Psychologists use Syrian experience to help Ukrainian families
A two-page leaflet developed from the experience of displaced Syrian parents living through the country’s civil war has been updated and translated into Ukrainian and other languages in the hope it will make a difference for families.
More UNODC and University of Manchester collaborative family skills resources, including those translated for the Ukrainian crisis, are available on the UNODC website
The leaflet is based on the research of Dr Aala El-Khani, a University of Manchester psychologist and parenting trainer who developed numerous family skills interventions and parenting resources based on her experiences working with Syrian refugees in Syria, Turkey and the UK.
The academic, who is of Syrian heritage herself, worked with Professor Rachel Calam, Professor of Child and Family Psychology and Dr Kim Cartwright at The University of Manchester, to produce the leaflet.
It explained that anxiety, nightmares, bedwetting, withdrawal and even aggression are normal responses to childhood trauma, and offered basic reminders and suggestions for looking after themselves and their children.
Working with a humanitarian organization in Syria, 3000 leaflets were printed and distributed with humanitarian bread supplies to families inside the war-torn country.
Research shows that one of the most important predictors for the mental health of children who experience conflict and displacement is the way that they are cared for by their families. Warm, positive parenting can help buffer children from psychological harm.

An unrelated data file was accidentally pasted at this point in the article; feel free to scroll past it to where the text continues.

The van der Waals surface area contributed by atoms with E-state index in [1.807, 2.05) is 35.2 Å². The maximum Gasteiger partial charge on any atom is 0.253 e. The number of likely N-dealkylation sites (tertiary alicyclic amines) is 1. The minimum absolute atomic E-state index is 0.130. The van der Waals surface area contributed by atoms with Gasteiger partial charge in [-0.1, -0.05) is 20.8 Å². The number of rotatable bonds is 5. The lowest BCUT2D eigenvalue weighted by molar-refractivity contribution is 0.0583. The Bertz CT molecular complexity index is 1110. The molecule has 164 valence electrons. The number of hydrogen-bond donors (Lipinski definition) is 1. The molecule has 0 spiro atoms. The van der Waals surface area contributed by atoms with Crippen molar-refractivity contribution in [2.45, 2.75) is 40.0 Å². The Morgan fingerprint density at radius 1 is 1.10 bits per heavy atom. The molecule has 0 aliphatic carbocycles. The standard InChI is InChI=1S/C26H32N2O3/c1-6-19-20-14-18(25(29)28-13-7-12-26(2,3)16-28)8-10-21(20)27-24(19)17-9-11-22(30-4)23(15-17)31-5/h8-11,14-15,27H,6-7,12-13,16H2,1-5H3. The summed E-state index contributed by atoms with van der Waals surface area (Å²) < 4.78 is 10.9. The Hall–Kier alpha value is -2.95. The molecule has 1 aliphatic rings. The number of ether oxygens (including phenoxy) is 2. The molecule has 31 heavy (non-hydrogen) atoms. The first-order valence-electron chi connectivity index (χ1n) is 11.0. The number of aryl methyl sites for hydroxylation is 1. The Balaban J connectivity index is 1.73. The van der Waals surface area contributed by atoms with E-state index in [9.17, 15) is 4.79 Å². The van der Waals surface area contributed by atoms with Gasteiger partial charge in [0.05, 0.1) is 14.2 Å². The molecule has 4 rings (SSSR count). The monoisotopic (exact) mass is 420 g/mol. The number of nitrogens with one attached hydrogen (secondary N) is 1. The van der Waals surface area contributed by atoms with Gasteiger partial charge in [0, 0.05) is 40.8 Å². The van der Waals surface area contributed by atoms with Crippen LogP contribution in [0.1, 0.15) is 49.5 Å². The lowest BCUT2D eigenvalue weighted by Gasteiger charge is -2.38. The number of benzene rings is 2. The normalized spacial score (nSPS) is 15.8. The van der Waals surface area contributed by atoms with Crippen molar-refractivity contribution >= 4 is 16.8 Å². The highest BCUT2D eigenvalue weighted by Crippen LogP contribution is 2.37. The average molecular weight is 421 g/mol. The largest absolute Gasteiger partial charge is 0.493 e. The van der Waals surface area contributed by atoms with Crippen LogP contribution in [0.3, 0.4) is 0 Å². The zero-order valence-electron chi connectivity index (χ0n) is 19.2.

We aim to share this vital information through any channel possible so that parents and caregivers are able to best support children through conflict, flight, displacement and eventually resettlement to somewhere new. We appeal to journalists, organisations and the public alike to use every opportunity to help to spread this vital information and help families and children affected by the terrible war in Ukraine
Professor Rachel, Callam said: “We know that good family relationships are an important way to promote children’s mental wellbeing, which can help to counteract their actual experience in wartime - appalling though that may be.
“If families can provide warm, positive and secure parenting, that can be powerfully protective, and this information helps them to achieve just that.”
Dr El-Khani works as an international consultant for the United Nations Office on Drugs and Crime (UNODC), where she and Professor Calam have co-developed a number of other family skills resources in response to crisis contexts globally that are also now being utilised in many countries.
She told the Guardian in an interview that every displaced parent she met was struggling with emotional or behavioural changes in their children.
“Some had gone looking for advice, asking camp doctors, teachers and NGO. But these people were too overwhelmed with their own roles or didn’t have the knowledge to help,” she told them.
A talk by Dr El-Khani’s called “What it’s like to be a parent in a war zone”, which has had 1.1 million views so far, and was made an Editor's Pick on the TED Talk front page.
Seeing this leaflet, one relief worker in Romania said:
"So really helpful, at first hand all the info guidance and advices, Will make sure to have printed out forms and given to parents in need that cross the border from Ukraine to Romania.”
"Thank you for this valuable resource. We will use it among our networks and share it with those who are helping to provide pastoral support for traumatised Ukrainian refugees.”
Following feedback from refugee families, the team have developed a more detailed booklet, giving more information on parenting through conflict and displacement, which can be downloaded here. Caregivers may find it helpful to sit together and talk through this with other families.
More UNODC and University of Manchester collaborative family skills resources, including those translated for the Ukrainian crisis, are available on this link